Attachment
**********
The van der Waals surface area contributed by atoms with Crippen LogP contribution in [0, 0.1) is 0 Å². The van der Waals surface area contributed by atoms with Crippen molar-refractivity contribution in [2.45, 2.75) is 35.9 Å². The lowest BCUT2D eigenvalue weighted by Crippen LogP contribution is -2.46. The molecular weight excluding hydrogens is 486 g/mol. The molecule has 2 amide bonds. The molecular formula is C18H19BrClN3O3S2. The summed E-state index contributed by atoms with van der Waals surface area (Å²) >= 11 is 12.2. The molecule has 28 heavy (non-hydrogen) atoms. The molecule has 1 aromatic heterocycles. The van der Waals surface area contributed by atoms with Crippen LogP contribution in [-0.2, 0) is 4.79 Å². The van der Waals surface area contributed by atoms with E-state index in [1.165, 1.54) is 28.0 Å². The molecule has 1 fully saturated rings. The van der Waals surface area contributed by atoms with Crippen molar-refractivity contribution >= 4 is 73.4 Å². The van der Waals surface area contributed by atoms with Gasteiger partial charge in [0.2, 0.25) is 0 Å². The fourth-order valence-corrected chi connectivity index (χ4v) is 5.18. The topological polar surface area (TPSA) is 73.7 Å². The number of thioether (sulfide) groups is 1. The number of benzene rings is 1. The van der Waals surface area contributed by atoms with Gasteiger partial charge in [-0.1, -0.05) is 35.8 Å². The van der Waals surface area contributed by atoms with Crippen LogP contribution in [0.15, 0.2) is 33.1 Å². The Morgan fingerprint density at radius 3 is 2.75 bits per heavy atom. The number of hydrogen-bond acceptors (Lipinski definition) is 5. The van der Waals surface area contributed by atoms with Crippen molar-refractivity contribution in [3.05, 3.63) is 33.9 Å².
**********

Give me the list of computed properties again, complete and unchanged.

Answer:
The van der Waals surface area contributed by atoms with Crippen LogP contribution in [0, 0.1) is 0 Å². The van der Waals surface area contributed by atoms with Crippen molar-refractivity contribution in [2.45, 2.75) is 35.9 Å². The lowest BCUT2D eigenvalue weighted by Crippen LogP contribution is -2.46. The molecular weight excluding hydrogens is 486 g/mol. The molecule has 2 amide bonds. The molecular formula is C18H19BrClN3O3S2. The summed E-state index contributed by atoms with van der Waals surface area (Å²) >= 11 is 12.2. The molecule has 28 heavy (non-hydrogen) atoms. The molecule has 1 aromatic heterocycles. The van der Waals surface area contributed by atoms with Crippen LogP contribution in [-0.2, 0) is 4.79 Å². The van der Waals surface area contributed by atoms with E-state index in [1.165, 1.54) is 28.0 Å². The molecule has 1 fully saturated rings. The van der Waals surface area contributed by atoms with Crippen molar-refractivity contribution >= 4 is 73.4 Å². The van der Waals surface area contributed by atoms with Gasteiger partial charge in [0.2, 0.25) is 0 Å². The fourth-order valence-corrected chi connectivity index (χ4v) is 5.18. The topological polar surface area (TPSA) is 73.7 Å². The number of thioether (sulfide) groups is 1. The number of benzene rings is 1. The van der Waals surface area contributed by atoms with Gasteiger partial charge in [-0.1, -0.05) is 35.8 Å². The van der Waals surface area contributed by atoms with Crippen LogP contribution in [0.15, 0.2) is 33.1 Å². The Morgan fingerprint density at radius 3 is 2.75 bits per heavy atom. The number of hydrogen-bond acceptors (Lipinski definition) is 5. The van der Waals surface area contributed by atoms with Crippen molar-refractivity contribution in [3.05, 3.63) is 33.9 Å².